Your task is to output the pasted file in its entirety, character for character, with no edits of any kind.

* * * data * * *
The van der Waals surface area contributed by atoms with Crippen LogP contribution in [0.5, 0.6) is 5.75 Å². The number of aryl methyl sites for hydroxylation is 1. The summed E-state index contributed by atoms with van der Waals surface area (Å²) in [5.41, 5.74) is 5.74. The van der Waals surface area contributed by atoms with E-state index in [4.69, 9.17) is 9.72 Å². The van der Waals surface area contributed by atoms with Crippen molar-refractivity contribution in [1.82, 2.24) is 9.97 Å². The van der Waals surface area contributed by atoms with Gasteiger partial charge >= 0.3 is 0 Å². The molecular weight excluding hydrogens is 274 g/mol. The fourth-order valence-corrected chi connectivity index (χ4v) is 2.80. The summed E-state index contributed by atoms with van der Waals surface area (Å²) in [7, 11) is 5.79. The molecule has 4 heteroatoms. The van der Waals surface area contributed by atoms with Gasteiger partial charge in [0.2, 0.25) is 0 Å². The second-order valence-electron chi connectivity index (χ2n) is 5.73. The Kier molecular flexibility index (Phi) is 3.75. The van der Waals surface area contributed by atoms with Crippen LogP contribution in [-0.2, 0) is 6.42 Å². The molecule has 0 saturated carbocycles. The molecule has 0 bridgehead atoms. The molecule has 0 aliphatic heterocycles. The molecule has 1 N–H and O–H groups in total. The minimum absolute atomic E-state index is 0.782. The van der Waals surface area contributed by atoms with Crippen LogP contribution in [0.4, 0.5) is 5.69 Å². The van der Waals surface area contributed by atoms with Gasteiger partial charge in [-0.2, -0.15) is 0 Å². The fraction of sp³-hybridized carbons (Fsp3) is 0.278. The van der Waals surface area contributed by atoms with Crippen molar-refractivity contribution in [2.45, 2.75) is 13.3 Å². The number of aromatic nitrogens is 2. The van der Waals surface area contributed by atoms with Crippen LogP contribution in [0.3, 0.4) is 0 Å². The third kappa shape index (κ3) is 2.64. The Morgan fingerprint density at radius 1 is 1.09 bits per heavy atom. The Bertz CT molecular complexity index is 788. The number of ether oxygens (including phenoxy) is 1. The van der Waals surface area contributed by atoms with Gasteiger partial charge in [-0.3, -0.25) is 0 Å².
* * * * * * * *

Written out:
The van der Waals surface area contributed by atoms with Crippen LogP contribution in [0.5, 0.6) is 5.75 Å². The number of aryl methyl sites for hydroxylation is 1. The summed E-state index contributed by atoms with van der Waals surface area (Å²) in [5.41, 5.74) is 5.74. The van der Waals surface area contributed by atoms with E-state index in [4.69, 9.17) is 9.72 Å². The van der Waals surface area contributed by atoms with Crippen molar-refractivity contribution in [1.82, 2.24) is 9.97 Å². The van der Waals surface area contributed by atoms with Gasteiger partial charge >= 0.3 is 0 Å². The molecular weight excluding hydrogens is 274 g/mol. The fourth-order valence-corrected chi connectivity index (χ4v) is 2.80. The summed E-state index contributed by atoms with van der Waals surface area (Å²) in [7, 11) is 5.79. The molecule has 4 heteroatoms. The van der Waals surface area contributed by atoms with Gasteiger partial charge in [0.2, 0.25) is 0 Å². The second-order valence-electron chi connectivity index (χ2n) is 5.73. The Kier molecular flexibility index (Phi) is 3.75. The van der Waals surface area contributed by atoms with Crippen LogP contribution in [-0.2, 0) is 6.42 Å². The molecule has 0 saturated carbocycles. The molecule has 0 bridgehead atoms. The molecule has 0 aliphatic heterocycles. The molecule has 1 N–H and O–H groups in total. The minimum absolute atomic E-state index is 0.782. The van der Waals surface area contributed by atoms with Crippen LogP contribution in [0.4, 0.5) is 5.69 Å². The van der Waals surface area contributed by atoms with Gasteiger partial charge in [-0.2, -0.15) is 0 Å². The fraction of sp³-hybridized carbons (Fsp3) is 0.278. The van der Waals surface area contributed by atoms with Crippen molar-refractivity contribution in [2.45, 2.75) is 13.3 Å². The number of aromatic nitrogens is 2. The van der Waals surface area contributed by atoms with Crippen LogP contribution in [0.3, 0.4) is 0 Å². The third kappa shape index (κ3) is 2.64. The Morgan fingerprint density at radius 1 is 1.09 bits per heavy atom. The Bertz CT molecular complexity index is 788. The number of ether oxygens (including phenoxy) is 1. The van der Waals surface area contributed by atoms with Gasteiger partial charge in [-0.3, -0.25) is 0 Å².